Blue Balliett

Q&A with Blue Balliett: About Chasing Vermeer

What type of research did you do in order to write Chasing Vermeer?
Once I knew I was going to make a stolen painting by Jan Vermeer the center of the book, I read everything about Vermeer that I could find. I let the information in all of these books kind of settle into my mind, and then I went back and reread many parts.

What was your favorite part of working on the book?
My favorite part was probably those moments when the characters took over and started telling the story themselves… that’s a cool and very exciting feeling. It’s kind of like discovering you have ideas in your back pocket that you didn’t know were there.

What was the most surprising part?
The most surprising part of writing Chasing Vermeer was discovering how much I really had to say, and that I really could write a book, a page at a time, even though my life was so busy.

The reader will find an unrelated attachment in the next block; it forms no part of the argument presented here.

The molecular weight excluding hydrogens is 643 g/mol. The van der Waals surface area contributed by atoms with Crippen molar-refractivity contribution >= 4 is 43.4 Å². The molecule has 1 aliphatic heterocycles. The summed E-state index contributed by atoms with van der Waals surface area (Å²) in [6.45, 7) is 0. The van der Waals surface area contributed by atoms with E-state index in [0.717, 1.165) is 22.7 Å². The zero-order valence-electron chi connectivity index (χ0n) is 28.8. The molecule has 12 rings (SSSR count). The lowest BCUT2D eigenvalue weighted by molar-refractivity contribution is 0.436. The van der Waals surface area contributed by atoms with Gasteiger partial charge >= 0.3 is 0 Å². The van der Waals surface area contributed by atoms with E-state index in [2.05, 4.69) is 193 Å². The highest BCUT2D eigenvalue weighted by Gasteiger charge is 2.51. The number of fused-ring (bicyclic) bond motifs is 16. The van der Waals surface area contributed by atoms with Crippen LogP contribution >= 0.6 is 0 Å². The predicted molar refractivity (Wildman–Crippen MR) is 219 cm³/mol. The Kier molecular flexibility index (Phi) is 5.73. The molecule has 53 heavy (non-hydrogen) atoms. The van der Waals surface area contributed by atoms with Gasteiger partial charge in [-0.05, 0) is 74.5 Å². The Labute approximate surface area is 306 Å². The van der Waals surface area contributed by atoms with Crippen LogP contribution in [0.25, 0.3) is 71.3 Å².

What other influences (favorite artists, unexplained occurrences) inspired the story?
I great deal of my own life went into the book. I’ve always been fascinated by happenings that no one can explain, by communities that have their own special flavor, and by art. I grew up in New York City, and ran in and out of the museums all the time – they were a peaceful, safe place to hang out with friends.

How long did it take you to write Chasing Vermeer?
About five years, because I was still teaching full-time.

What do you find personally compelling about Vermeer’s work?
I have always loved looking at Vermeer’s paintings (there are eight in New York City, so I got to know his work a long time ago), maybe because the people in them look kind and calm and dreamy. I studied him some in college. When I began reading about him again, and realized how little we know about the man and his life and work, I knew he’d be perfect for this book. I wanted an artist that kids could think about with the same power as adults – as most of the records about Vermeer’s life disappeared many centuries ago, a person of any age can look and think and come to their own conclusions. I like that.

How did you discover Charles Fort and what do you like about his ideas?
I found a 1931 copy of Charles Fort’s book Lo! about 30 years ago, in a pile of books a library was discarding. I opened it up, like Petra, and couldn’t believe what I was reading. Showers of snails and worms and frogs? Weird noises and things floating through the air? I still have it.

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